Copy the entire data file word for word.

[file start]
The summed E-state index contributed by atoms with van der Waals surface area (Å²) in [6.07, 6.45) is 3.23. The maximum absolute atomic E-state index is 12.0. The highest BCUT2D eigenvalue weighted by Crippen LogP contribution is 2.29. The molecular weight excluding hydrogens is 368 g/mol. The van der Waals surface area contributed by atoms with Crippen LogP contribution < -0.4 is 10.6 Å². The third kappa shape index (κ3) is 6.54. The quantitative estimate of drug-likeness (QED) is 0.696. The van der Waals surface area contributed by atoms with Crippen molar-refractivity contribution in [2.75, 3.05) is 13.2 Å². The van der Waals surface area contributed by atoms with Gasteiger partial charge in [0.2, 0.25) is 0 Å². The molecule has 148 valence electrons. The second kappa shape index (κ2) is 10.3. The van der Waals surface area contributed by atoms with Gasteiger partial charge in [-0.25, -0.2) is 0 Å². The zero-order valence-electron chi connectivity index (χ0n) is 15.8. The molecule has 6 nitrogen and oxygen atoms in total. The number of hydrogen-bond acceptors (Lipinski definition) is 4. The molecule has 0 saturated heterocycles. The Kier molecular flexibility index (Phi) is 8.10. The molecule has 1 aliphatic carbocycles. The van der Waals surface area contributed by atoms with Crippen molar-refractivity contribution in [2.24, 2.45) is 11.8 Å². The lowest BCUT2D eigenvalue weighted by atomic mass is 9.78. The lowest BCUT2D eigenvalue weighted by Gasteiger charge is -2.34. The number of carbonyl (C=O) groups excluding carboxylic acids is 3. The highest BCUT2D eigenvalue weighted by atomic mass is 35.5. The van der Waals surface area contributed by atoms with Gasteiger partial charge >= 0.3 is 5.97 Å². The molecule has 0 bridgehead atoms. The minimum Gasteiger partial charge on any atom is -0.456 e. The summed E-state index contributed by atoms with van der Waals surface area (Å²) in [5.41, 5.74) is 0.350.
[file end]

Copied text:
The summed E-state index contributed by atoms with van der Waals surface area (Å²) in [6.07, 6.45) is 3.23. The maximum absolute atomic E-state index is 12.0. The highest BCUT2D eigenvalue weighted by Crippen LogP contribution is 2.29. The molecular weight excluding hydrogens is 368 g/mol. The van der Waals surface area contributed by atoms with Crippen LogP contribution < -0.4 is 10.6 Å². The third kappa shape index (κ3) is 6.54. The quantitative estimate of drug-likeness (QED) is 0.696. The van der Waals surface area contributed by atoms with Crippen molar-refractivity contribution in [2.75, 3.05) is 13.2 Å². The van der Waals surface area contributed by atoms with Gasteiger partial charge in [0.2, 0.25) is 0 Å². The molecule has 148 valence electrons. The second kappa shape index (κ2) is 10.3. The van der Waals surface area contributed by atoms with Gasteiger partial charge in [-0.25, -0.2) is 0 Å². The zero-order valence-electron chi connectivity index (χ0n) is 15.8. The molecule has 6 nitrogen and oxygen atoms in total. The number of hydrogen-bond acceptors (Lipinski definition) is 4. The molecule has 0 saturated heterocycles. The Kier molecular flexibility index (Phi) is 8.10. The molecule has 1 aliphatic carbocycles. The van der Waals surface area contributed by atoms with Crippen molar-refractivity contribution in [2.24, 2.45) is 11.8 Å². The lowest BCUT2D eigenvalue weighted by atomic mass is 9.78. The lowest BCUT2D eigenvalue weighted by Gasteiger charge is -2.34. The number of carbonyl (C=O) groups excluding carboxylic acids is 3. The highest BCUT2D eigenvalue weighted by atomic mass is 35.5. The van der Waals surface area contributed by atoms with Gasteiger partial charge >= 0.3 is 5.97 Å². The molecule has 0 bridgehead atoms. The minimum Gasteiger partial charge on any atom is -0.456 e. The summed E-state index contributed by atoms with van der Waals surface area (Å²) in [5.41, 5.74) is 0.350.